What is compressibility of fluid ?
Compressibility of substance is the measure of its change in volume under the action of external forces, namely, the normal compressive forces. The measure of compressibility of the fluid is the bulk modulus of elasticity (K)
K = lim DV - 0 (- DP) / (DV/V) The unit of compressibility is N/m2
Assuming the bulk modulus of elasticity of water is 2.07 x 106 kN/m2 at standard atmospheric condition. Determine the increase of pressure necessary to produce one percent reduction in volume at same temperature. (AU-N02)
Bulk modulus of elasticity K = 2.07 x 106 kN/m2 - (dV/V) = 1% = 0.01
K = - dP / (dV/V) \ Increase in pressure dP = -(dV/V) x K
= 0.01 x 2.07 x 106 = 20700 kN/m2.
What is meant by vapor pressure of a liquid ?
Liquids evaporate because of molecule s escaping from the liquid surface. These vapor molecules exert a partial pressure on the surface of the liquid known as vapour pressure.
What is cavitation ?
In flowing fluid, if the pressure is equal to or less than the saturated vapor pressure, the liquid boil locally and produce vapor bubbles. These bubbles collapse in the high pressure region causing a partial vaccum. This phenomenon in known as cavitation.
Define surface tension and mention its unit.
A free surface of the liquid is always under stretched condition implying the existence of tensile force on the surface. The magnitude of this force per unit length of an imaginary line drawn along the liquid surface is known as surface tension. The unit of surface tension is N/m.
Define capillarity. (AU-M04)
Capillary implies the raise or depression of liquid in a capillary tube where it is held vertically or inclined in the liquid.
Define the pressure and mention its unit.
If the fluid is stationary, then the force (dF) exerted by the fluid on the area is normal to the surface (dA). This normal force per unit area is called pressure..
P = ( dF / dA) The unit of pressure is N/m2.
What should be the depth of oil of specific gravity 0.8, if it has exerted a pressure of 480N/m2 ?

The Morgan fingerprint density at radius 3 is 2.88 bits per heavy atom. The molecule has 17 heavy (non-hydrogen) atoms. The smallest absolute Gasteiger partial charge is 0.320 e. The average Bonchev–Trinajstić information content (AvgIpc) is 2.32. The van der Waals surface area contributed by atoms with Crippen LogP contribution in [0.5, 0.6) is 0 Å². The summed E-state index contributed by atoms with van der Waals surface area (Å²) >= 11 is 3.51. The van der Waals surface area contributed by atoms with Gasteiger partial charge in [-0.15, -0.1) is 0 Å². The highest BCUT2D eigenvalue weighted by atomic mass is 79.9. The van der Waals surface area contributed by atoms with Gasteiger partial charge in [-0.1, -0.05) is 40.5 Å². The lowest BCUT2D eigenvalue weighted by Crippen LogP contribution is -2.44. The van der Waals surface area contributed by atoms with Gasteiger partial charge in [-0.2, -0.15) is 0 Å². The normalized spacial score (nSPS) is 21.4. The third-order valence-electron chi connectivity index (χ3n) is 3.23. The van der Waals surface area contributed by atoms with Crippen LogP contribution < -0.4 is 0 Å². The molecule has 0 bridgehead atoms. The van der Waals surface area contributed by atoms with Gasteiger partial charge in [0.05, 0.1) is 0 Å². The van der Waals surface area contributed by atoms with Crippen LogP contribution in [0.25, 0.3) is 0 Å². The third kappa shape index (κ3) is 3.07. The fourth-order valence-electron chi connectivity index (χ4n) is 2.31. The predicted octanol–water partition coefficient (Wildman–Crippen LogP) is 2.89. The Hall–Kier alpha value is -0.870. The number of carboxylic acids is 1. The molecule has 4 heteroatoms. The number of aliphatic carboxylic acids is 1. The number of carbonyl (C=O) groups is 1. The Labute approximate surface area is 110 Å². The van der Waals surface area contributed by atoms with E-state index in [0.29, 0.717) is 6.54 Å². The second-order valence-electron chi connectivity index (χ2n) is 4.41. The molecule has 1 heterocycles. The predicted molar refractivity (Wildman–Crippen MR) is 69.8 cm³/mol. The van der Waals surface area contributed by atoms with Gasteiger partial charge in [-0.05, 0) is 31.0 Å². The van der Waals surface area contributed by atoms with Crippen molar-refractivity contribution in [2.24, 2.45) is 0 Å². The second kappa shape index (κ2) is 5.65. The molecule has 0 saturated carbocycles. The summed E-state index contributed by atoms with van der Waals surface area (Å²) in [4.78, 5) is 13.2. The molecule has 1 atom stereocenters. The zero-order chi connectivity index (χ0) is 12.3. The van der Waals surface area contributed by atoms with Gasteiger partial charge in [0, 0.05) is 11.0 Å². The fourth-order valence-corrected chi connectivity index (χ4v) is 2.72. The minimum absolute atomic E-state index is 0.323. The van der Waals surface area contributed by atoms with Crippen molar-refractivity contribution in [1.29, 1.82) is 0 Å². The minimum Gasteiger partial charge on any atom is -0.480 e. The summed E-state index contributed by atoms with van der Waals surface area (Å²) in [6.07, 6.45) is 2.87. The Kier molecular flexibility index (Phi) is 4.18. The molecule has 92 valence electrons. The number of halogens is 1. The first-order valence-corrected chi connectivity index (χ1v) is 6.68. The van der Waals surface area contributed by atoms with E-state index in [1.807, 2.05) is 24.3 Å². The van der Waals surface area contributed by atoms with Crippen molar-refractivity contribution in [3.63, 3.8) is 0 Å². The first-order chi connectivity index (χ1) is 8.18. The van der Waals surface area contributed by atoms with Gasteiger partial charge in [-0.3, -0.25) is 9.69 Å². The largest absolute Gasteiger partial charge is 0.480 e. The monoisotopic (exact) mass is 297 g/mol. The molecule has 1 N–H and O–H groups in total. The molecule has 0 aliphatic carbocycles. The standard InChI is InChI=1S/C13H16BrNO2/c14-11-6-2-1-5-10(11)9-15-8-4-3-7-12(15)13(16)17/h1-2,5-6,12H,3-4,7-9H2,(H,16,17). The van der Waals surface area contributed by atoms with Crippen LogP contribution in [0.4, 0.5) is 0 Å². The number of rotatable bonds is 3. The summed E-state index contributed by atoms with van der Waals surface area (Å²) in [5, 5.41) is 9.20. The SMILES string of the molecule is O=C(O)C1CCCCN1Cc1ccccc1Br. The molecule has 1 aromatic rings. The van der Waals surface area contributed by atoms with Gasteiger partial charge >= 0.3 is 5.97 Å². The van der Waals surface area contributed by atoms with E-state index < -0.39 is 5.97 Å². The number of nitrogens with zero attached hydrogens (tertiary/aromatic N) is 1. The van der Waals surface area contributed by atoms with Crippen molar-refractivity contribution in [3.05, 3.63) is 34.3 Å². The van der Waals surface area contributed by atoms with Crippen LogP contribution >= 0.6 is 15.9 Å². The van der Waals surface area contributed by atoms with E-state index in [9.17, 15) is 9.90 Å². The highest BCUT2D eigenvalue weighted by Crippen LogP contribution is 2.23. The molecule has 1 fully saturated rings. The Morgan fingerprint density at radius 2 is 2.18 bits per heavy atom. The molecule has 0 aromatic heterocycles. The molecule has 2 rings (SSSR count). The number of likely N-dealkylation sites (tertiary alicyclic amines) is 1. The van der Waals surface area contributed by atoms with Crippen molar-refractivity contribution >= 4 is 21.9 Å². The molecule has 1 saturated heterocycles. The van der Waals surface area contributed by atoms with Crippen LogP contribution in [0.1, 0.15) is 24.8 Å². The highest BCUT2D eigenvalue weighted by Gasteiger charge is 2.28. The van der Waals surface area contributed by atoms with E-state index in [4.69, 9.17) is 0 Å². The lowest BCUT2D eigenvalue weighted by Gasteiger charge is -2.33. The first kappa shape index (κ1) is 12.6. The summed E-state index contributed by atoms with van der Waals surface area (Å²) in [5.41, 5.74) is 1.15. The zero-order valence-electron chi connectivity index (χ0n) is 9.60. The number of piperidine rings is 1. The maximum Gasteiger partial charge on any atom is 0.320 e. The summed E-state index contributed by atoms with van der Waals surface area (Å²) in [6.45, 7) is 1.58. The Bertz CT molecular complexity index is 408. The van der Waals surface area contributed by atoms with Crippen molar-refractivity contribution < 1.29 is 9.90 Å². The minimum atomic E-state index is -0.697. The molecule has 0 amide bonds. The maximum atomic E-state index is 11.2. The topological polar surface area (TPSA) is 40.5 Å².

Specific gravity (SG) = 0.8 \ density = 800 kg/m3
The pressure = r g z depth z = P/(r g) = 480 x 103 / (800 x 9.81) = 61.16 m
Express 3m of water head in cm of mercury.
rm gm Hm = rw gw Hw 13600 x Hm = 1000 x 3 Hm = 0.22 m of Hg
Differentiate between absolute and gauge pressure.
Absolute pressure is measured as a pressure above absolute zero
Gauge pressure is measured as a pressure below atmospheric pressure
Gauge pressure = Absolute pressure - Atmospheric pressure
What do you mean by vacuum pressure ?
If the pressure is less than the local atmospheric pressure it is called as vacuum pressure.
Vacuum pressure = Atmospheric pressure - Absolute pressure
What is a manometer ? Name the common fluids used in it.
A manometer is a transparent tube containing a liquid of known density used for the purpose of measuring the fluid pressure. The common fluids used are mercury, alcohol.
Differentiate between simple manometer and differential manometer.
In simple manometer, one end is connected to the point at which the pressure is to be measured and the other end is open to atmosphere.
In differential manometer, two ends are connected to the points whose ‘difference of pressure’ is to be measured.
What is micro-manometer ? Where is it used ?
In this manometer a large difference in meniscus levels are obtained for very small pressure difference. This manometer is useful for precise measurement of pressure difference.